Foreign worker fears for daughter's fate
"She feels that she's Israeli," said Evelyn Yeboah, an illegal Ghanian worker, of her eight-year-old daughter Wendy who has never set foot outside the country. "She speaks in Hebrew. She writes in Hebrew."
Wendy's interest in Spanish, though, might be a better yardstick of her national identity: the language is all the rage among kids hooked on Argentinean TV programs. Pinat Or, Katantanot, and Hamordim are Wendy's favorite shows.
And the Spanish lessons she takes are something only available to her here. They are part of the after-school enrichment services offered to disadvantaged children near her South Tel Aviv home. In Ghana, Evelyn explains, "It all involves money," and therefore wouldn't be possible.
The Spanish classes, not to mention her Hebrew-based existence and Israeli friendships, might all come to an end if Wendy is not among the children of illegal foreign workers allowed to stay here.
The government is expected to decide shortly just which children, if any, will qualify for residency, since the state has indicated it would present its guidelines ahead of a court hearing scheduled for June 20.
An interministerial committee headed by Interior Minister Avraham Poraz has been deliberating for several months on the criteria for the one-off granting of permanent residency, which could perhaps lead to citizenship. Poraz and ministers from religious parties are pulling in different directions, touching on various formulations that put 10 or 12 as compromise ages. There's some chance that eight-year-olds could make the cut, but the most recently discussions reportedly centered on limiting eligibility to those in junior high or above.
That would leave the Yeboahs out of luck. "I'm praying to see if God will touch their hearts so that my child will be among the chosen ones," Evelyn said.
When she arrived on a Christian pilgrimage in 1995 before starting to work illegally as a house cleaner, she was four months pregnant.
"When I delivered here here, I was happy. [I thought] as long as I deliver my child here, I will get a visa," she said. "Later I found out that Israel isn't like other European countries... I felt so bad. I was astonished."
She also describes being taken aback by the manual labor she ended up doing to support herself and her family – including two older children – back home. In Ghana, she worked as a receptionist and a saleswoman.
"It was very, very hard. I regret not going back. I deeply, deeply regret it," she said. But, after all these years, her daughter wants to stay.
"It's the country I was born in, so I should live here," said Wendy, who shares her mother's wide eyes, round cheeks, and broad smile. She dismissed the idea of moving to Ghana with rolled eyes and glib Hebrew slang.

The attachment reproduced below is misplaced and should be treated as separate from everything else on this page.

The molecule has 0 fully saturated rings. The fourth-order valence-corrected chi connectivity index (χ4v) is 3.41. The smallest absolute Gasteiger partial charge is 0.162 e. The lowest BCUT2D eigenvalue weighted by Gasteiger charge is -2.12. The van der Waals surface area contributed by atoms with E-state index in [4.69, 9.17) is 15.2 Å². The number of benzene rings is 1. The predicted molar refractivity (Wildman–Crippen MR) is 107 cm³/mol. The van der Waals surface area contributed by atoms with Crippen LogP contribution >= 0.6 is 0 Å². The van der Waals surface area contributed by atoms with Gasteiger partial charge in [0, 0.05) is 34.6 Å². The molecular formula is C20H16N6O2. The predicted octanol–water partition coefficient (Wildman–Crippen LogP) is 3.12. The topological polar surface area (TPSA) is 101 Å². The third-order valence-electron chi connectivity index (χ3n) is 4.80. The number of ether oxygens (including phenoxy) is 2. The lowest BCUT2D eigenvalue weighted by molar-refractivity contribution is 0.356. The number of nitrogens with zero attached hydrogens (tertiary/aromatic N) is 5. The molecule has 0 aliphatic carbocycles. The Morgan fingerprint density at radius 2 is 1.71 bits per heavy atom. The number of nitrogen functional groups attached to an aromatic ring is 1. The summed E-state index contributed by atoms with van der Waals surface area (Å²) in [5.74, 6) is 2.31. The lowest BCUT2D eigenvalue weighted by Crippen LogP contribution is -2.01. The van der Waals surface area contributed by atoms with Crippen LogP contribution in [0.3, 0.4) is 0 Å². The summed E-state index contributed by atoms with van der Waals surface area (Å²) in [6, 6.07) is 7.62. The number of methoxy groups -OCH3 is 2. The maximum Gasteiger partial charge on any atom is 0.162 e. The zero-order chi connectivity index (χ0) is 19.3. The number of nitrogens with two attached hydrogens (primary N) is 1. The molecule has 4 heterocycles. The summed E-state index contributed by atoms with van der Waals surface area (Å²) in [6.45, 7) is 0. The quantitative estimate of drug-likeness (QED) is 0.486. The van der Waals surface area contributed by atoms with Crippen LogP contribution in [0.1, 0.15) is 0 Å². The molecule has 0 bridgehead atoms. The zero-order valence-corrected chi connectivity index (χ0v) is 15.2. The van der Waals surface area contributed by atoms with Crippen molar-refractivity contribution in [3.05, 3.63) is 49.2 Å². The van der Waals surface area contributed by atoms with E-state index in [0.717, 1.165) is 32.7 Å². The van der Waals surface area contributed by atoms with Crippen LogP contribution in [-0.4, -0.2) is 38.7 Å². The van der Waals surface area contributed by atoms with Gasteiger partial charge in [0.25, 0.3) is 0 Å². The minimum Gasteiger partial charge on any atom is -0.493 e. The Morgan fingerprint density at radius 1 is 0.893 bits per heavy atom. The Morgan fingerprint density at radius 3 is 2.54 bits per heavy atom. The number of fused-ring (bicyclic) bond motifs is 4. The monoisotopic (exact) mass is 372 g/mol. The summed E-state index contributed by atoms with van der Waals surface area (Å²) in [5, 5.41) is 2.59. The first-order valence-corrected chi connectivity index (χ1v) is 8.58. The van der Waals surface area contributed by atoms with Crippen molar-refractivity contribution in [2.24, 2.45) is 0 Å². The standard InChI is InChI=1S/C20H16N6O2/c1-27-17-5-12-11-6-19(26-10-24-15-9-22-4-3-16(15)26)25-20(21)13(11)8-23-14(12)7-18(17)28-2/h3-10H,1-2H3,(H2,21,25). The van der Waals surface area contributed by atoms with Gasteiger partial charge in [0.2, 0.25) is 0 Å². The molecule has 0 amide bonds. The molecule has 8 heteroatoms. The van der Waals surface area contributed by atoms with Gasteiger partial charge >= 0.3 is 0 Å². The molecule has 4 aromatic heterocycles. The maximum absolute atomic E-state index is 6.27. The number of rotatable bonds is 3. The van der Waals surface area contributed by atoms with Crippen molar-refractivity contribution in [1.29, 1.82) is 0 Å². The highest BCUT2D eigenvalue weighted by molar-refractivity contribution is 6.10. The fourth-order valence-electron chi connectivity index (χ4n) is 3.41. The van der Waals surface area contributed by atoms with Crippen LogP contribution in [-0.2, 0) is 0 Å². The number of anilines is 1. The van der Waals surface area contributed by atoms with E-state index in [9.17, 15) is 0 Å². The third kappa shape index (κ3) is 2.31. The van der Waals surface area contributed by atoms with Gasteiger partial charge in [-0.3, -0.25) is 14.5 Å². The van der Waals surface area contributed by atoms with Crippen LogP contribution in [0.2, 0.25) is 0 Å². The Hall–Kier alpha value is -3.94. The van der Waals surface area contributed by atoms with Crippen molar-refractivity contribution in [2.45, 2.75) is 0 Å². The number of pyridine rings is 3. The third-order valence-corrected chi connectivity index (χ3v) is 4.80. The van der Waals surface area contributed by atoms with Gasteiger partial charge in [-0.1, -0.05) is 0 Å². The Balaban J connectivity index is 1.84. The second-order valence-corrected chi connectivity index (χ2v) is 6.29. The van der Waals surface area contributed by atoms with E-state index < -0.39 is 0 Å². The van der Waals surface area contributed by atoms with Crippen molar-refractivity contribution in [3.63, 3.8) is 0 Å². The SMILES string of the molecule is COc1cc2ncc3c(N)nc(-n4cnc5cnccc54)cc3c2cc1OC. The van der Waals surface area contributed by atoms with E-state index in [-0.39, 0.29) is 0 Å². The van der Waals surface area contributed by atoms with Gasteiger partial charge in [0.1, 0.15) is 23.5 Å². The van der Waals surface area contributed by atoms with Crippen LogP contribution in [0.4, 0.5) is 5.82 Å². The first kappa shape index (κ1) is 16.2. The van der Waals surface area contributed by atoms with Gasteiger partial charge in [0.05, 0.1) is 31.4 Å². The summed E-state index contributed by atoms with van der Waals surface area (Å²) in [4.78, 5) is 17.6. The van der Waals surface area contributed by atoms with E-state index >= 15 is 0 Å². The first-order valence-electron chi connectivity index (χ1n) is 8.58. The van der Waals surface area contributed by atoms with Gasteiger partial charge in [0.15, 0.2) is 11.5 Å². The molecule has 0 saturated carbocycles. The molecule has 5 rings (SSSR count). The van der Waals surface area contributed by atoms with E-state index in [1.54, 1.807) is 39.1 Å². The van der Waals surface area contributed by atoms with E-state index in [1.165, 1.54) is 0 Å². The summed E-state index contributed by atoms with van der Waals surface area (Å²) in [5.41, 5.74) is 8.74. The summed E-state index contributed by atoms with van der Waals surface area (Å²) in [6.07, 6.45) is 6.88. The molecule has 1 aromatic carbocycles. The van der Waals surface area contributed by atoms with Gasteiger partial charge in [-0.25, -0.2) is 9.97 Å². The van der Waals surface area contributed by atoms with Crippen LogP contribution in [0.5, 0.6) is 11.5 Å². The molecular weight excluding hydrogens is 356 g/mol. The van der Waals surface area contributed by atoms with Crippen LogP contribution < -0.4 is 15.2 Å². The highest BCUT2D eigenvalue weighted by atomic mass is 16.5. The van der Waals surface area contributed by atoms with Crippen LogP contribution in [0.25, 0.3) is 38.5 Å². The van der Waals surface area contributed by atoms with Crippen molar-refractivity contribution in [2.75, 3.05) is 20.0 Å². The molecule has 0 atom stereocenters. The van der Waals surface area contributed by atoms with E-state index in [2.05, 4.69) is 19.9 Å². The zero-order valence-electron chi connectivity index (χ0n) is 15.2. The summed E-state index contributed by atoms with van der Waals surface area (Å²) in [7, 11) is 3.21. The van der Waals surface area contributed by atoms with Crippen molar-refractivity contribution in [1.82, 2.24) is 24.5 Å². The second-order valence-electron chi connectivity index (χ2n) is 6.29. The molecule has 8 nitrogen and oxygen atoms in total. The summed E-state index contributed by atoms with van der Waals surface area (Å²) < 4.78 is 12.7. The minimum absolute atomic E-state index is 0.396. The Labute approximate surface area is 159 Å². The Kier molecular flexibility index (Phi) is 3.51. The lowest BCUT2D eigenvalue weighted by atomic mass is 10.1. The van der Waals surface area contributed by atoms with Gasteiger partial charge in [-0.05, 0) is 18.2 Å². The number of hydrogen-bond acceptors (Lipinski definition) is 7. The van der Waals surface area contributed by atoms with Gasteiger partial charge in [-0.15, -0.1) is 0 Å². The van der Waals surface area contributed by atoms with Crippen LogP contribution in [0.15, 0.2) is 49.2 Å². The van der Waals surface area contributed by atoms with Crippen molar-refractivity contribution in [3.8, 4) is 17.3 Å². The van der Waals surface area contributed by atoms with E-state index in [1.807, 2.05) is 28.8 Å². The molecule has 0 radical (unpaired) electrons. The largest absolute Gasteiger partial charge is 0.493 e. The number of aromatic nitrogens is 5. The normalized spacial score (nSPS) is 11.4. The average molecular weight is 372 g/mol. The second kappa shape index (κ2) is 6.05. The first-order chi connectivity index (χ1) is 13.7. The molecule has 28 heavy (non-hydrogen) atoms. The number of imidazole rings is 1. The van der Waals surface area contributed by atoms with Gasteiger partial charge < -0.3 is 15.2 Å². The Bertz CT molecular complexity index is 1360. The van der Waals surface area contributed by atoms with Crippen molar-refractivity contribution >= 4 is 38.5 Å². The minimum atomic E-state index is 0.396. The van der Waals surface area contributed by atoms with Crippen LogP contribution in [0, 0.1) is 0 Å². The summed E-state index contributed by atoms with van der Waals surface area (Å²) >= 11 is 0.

Besides, this is where she has her friends, her singing group, and her favorite foods – pita, olives, yellow cheese, pizza.
Those opposed to granting Wendy and other foreign workers' children status here cite concerns about the population being a drain on an already fragile economy and damaging the religious character of the state.
As Nahum Ido, spokesman for Social Affairs Minister Zevulun Orlev, who has been negotiating on the issue with Poraz, put it, "Israel is a Jewish state."
But Sigal Rosen of the Hot Line for Migrant Workers objected to the notion that granting citizenship to these children would affect the state's make-up. She points to the 600 school-age children – only half of whom are older than 10 – before asking, "What's the big deal?"
She argues that most will leave for other Western countries when they get older, as have other non-Jews from Third World countries who have been granted Israeli passports.
She additionally contends that current enforcement levels – as compared to the non-existent efforts of a decade ago – make it impossible for future illegal workers to stay here long enough to put a child into first grade.
That's the point at which both Rosen and Yeboah think it becomes necessary to let foreign children stay.
Now that Wendy's spent her childhood here and knows only this culture, "it will be a disaster for her to go back," according to Rosen, who knows the family well.
"A child like Wendy, who answers her mother in Hebrew and has the Israeli chutzpa, will never fit into African society," she says. "She's not a polite girl who respects adults like African girls are supposed to. When she goes back to Africa, she will have a very hard time."
Indeed, when Evelyn tries to gussy up Wendy, she bounces around the small living room and tries to evade her mother's ministrations.
Still, the girl has a simpler argument: "I don't think they can just put me here or there. I'm not a toy. I'm a human being."